Local regeneration, and action on local issues, is fundamental to the sustainability of local communities. This is especially the case in the UK, with the Government focus on such approaches as Local Enterprise Partnerships and neighborhood development plans, and further devolution proposals in the pipeline. The Local Regeneration Handbook meets the needs today’s practicing “regeneration workers,” broadly including anyone from regeneration partnership or development project officers to housing association neighborhood officers, parish counselors, or other active local citizens, who all share a concern for the well-being of the community where they live or work, and a need to work with others for the best possible future for that community. Containing practical advice, templates, and real-life case studies for different stages in local regeneration, including fundraising, partnership development and project management, as well as support for personal development, and illustrations of key points by cartoonist Kipper Williams, this is an essential guide for anyone in local regeneration.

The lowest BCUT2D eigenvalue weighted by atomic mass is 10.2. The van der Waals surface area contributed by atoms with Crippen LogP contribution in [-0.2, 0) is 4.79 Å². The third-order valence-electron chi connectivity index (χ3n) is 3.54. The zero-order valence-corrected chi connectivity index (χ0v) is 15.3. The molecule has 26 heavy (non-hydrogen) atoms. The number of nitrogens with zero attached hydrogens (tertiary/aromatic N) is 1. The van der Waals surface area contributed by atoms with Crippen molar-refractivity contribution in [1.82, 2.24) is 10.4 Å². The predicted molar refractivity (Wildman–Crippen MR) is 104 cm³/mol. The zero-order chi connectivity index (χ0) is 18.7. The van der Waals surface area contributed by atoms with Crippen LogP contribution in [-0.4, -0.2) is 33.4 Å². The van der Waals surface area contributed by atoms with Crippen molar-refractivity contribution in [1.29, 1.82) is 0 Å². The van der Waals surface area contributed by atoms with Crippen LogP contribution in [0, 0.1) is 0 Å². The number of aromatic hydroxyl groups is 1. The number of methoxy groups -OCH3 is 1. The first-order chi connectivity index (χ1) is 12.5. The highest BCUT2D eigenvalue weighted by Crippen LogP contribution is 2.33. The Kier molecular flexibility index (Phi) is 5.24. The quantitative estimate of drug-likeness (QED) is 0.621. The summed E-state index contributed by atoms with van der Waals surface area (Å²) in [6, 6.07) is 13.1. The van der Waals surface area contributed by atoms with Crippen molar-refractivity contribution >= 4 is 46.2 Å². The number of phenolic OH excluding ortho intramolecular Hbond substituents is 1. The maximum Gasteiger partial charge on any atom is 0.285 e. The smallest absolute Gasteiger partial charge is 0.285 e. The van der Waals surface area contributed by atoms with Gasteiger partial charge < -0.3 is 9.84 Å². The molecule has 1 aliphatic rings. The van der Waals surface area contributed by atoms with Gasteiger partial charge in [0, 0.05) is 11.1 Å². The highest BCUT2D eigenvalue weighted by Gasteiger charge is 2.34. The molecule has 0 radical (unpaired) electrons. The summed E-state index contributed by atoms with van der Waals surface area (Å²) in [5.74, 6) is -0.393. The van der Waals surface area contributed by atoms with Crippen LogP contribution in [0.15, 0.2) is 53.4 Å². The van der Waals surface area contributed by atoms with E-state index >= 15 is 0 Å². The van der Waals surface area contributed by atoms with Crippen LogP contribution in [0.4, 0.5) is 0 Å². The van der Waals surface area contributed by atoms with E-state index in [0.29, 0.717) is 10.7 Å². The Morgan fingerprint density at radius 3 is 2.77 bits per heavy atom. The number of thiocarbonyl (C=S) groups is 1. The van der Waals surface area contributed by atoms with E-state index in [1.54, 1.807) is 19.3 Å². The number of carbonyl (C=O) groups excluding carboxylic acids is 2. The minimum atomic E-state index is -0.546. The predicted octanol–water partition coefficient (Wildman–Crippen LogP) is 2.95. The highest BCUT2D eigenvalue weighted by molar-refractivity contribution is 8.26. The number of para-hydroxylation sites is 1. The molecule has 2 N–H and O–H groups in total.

Chapter 11: Projects
We’re getting to the detail level now – how best to manage individual projects now we’ve started the overall regeneration programme.
Why should you or anyone take on a particular project idea? Appraisal is about asking some basic questions to prevent wasting everyone’s time.
There is a pro forma in Appendix 6 as a checklist for this process, covering what the project is aiming to achieve, but key questions are:
- Is there a project leader or manager? Without anyone in charge, the best project in the world will not get off the ground.
- Is it sustainable – in particular, will it cover its annual running costs? If it’s not going to continue to have an impact over time, it may be an indulgence to spend any ...